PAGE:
Taking the time to stand still is critical to leader development. It is only through thoroughly examining yourself and what you know to be real and true about you that you can find the unequivocal truths about you. Standing still allows you to find your authenticity and your authentic self is what people will follow. People want leaders who have strong sense of where they stand, who are actively involved in their world in a calm and purposeful manner. Who know who they are and what they want.
Over the course of the last 8 weeks or so, as my own journey has progressed, I have discovered a lot about my authentic self. Things that I thought were important have become less so. Things that I believed to be true before have shown themselves to be false. Things that seemed disconnected have shown their connectedness. It has been a very instructive journey. I no longer find myself chasing so many things at once hoping to find something that wasn't really there to begin with. I find myself a lot more calm during a storm because I know that I will be fine no matter the outcome. I now speak a lot more definitively than before about what I want and need in my life. All of these things provide me with something else that is critical to my leadership. They provide me peace. They provide me the clarity to see what is truly important. They provide me the ability to hear others clearly because I am not as focused on my own running and scampering about. They provide others a chance to find me, not always run after me. I can hear them and their needs more clearly because I am standing still. We are both not running all over the place. Me chasing something and them chasing me. I am learning to see those things that truly matter and ensure that they are always present in my life. I state them clearly after having determined that they are, in fact, something I value or need or want or feel.
A friend of mine sent me this quote today and it has a lot to do with keeping perspective and knowing what is important versus what isn't:
"When we are unhurried and wise, we perceive that only great and worthy things have any permanent and absolute existence, that petty fears and petty pleasures are but the shadow of the reality." Henry David Thoreau
Think about that in your day to day life. A boss is jumping up and down about something. Your spouse is critical of something you did or didn't do. Your Soldiers come to you with a crisis of their own. Are those your crises? Do you have to get spun up over them? Are they moving you off of your truth? Do they affect where you stand? Or do they present a place for you to stand still? For you to focus on what is truly at the heart of the issue. By knowing and feeling sure of your own authenticity, the situation is not being seen through any artificial filters put in place by your own running for the brass ring. You are standing still on solid ground. There is one less person clamoring and hollering and expending energy to sew confusion and doubt.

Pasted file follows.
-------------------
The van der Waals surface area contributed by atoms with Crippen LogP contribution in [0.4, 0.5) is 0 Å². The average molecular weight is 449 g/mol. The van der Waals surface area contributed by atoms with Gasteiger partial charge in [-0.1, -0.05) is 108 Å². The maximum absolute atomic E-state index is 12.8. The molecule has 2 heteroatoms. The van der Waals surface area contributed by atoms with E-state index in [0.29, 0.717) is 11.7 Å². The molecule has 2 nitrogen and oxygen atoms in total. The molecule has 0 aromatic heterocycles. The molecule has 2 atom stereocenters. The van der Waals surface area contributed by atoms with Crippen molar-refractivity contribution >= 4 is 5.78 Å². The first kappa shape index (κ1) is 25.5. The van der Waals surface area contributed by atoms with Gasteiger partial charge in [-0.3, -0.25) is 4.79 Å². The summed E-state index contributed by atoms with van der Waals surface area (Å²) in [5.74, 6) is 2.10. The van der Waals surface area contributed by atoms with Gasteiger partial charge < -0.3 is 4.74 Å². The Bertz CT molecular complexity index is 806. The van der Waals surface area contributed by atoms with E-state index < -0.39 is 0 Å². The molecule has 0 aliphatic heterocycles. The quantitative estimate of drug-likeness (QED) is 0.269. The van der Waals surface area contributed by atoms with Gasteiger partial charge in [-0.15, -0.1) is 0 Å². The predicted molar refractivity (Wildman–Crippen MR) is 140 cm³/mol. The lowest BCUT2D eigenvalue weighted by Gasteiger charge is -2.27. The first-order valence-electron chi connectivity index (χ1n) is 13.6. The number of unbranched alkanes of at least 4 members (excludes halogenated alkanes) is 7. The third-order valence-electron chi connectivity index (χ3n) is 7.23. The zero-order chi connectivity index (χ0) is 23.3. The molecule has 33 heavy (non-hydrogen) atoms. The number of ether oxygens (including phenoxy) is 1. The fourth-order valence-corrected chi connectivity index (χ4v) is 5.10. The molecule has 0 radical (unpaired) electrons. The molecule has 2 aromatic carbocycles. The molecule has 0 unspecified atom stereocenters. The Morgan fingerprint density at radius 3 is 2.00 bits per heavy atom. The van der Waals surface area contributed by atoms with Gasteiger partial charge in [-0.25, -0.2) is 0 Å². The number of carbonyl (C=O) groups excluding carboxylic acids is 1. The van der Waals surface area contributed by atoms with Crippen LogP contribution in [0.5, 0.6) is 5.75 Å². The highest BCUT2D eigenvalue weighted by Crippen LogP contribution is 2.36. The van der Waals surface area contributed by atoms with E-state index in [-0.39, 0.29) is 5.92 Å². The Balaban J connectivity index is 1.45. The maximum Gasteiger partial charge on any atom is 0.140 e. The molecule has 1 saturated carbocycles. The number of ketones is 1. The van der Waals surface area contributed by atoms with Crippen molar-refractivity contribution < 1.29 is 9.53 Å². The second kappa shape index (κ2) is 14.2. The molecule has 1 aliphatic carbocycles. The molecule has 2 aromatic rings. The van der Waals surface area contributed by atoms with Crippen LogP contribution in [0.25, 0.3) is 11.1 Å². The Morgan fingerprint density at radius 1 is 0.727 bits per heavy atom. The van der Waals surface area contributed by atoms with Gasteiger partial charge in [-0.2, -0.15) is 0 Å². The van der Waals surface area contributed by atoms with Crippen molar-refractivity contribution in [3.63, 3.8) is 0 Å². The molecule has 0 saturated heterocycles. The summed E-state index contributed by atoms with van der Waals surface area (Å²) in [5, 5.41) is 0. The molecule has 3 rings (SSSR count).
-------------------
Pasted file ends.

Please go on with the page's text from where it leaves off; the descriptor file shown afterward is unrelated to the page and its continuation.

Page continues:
The most respected leader is the one who has taken stock of themselves clearly, and who knows exactly who they are and why. They know what they do well and don't do well. They cannot be moved by the judgement of other people. They have a clear understanding and confidence that no matter the outcome of the current crisis, they have the ability to overcome any challenge, to thrive in any environment, and to be calm in the midst of change.
The Army spends very little time on conversations like these. There may be a paragraph or two in a manual, or a piece in a professional magazine about the importance of self-awareness, and knowing exactly who you are, but the institution doesn't really spend much time forcing leaders to face these things in their development. Three months ago, I would have used this space today to rail against their failings and then waste energy telling them where they got it wrong. Today though, I have no time for that. Having found a place to stand, and then solidly standing there, I remain focused on what is critically important - my understanding of me and the way I lead. Ultimately, that is what will make me a leader who people seek out. I will become correctly self-aware by standing still and listening very intently to me. I will lead others by being firmly planted in my knowledge of who I am. No more running around being defined or affected by others. I am standing still. Are you?
As always your thoughts and comments are welcome.